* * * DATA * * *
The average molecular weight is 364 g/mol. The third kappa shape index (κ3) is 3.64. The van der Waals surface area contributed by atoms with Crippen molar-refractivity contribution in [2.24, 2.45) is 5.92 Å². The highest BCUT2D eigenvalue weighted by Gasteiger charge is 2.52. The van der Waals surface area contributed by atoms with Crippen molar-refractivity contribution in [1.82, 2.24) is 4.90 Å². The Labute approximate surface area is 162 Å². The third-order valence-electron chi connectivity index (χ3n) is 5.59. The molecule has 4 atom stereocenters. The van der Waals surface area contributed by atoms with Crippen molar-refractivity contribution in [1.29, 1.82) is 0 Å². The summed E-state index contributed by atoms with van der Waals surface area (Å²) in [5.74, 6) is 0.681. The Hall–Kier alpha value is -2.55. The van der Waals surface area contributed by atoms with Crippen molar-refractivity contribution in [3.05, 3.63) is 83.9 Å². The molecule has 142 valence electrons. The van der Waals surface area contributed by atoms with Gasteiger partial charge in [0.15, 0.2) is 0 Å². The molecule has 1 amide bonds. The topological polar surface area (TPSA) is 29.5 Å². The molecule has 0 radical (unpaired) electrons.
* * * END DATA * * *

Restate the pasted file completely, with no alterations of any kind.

The average molecular weight is 364 g/mol. The third kappa shape index (κ3) is 3.64. The van der Waals surface area contributed by atoms with Crippen molar-refractivity contribution in [2.24, 2.45) is 5.92 Å². The highest BCUT2D eigenvalue weighted by Gasteiger charge is 2.52. The van der Waals surface area contributed by atoms with Crippen molar-refractivity contribution in [1.82, 2.24) is 4.90 Å². The Labute approximate surface area is 162 Å². The third-order valence-electron chi connectivity index (χ3n) is 5.59. The molecule has 4 atom stereocenters. The van der Waals surface area contributed by atoms with Crippen molar-refractivity contribution in [1.29, 1.82) is 0 Å². The summed E-state index contributed by atoms with van der Waals surface area (Å²) in [5.74, 6) is 0.681. The Hall–Kier alpha value is -2.55. The van der Waals surface area contributed by atoms with Crippen molar-refractivity contribution in [3.05, 3.63) is 83.9 Å². The molecule has 142 valence electrons. The van der Waals surface area contributed by atoms with Gasteiger partial charge in [0.15, 0.2) is 0 Å². The molecule has 1 amide bonds. The topological polar surface area (TPSA) is 29.5 Å². The molecule has 0 radical (unpaired) electrons.